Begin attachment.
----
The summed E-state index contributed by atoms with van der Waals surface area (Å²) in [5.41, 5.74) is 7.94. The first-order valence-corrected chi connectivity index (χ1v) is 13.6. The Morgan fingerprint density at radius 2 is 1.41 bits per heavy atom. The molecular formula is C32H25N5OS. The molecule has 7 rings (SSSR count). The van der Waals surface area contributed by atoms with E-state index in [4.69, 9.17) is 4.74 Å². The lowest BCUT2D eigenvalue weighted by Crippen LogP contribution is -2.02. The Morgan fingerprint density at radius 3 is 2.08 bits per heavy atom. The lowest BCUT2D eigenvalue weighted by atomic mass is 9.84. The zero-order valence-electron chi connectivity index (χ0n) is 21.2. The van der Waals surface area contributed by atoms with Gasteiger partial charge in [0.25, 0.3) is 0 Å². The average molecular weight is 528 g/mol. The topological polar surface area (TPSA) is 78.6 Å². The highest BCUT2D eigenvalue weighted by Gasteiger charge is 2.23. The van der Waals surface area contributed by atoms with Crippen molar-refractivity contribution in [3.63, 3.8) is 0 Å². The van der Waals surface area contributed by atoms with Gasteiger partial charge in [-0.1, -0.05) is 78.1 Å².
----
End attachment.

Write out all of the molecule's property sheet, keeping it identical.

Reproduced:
The summed E-state index contributed by atoms with van der Waals surface area (Å²) in [5.41, 5.74) is 7.94. The first-order valence-corrected chi connectivity index (χ1v) is 13.6. The Morgan fingerprint density at radius 2 is 1.41 bits per heavy atom. The molecular formula is C32H25N5OS. The molecule has 7 rings (SSSR count). The van der Waals surface area contributed by atoms with E-state index in [4.69, 9.17) is 4.74 Å². The lowest BCUT2D eigenvalue weighted by Crippen LogP contribution is -2.02. The Morgan fingerprint density at radius 3 is 2.08 bits per heavy atom. The lowest BCUT2D eigenvalue weighted by atomic mass is 9.84. The zero-order valence-electron chi connectivity index (χ0n) is 21.2. The van der Waals surface area contributed by atoms with Gasteiger partial charge in [0.25, 0.3) is 0 Å². The average molecular weight is 528 g/mol. The topological polar surface area (TPSA) is 78.6 Å². The highest BCUT2D eigenvalue weighted by Gasteiger charge is 2.23. The van der Waals surface area contributed by atoms with Crippen molar-refractivity contribution in [3.63, 3.8) is 0 Å². The van der Waals surface area contributed by atoms with Gasteiger partial charge in [-0.1, -0.05) is 78.1 Å².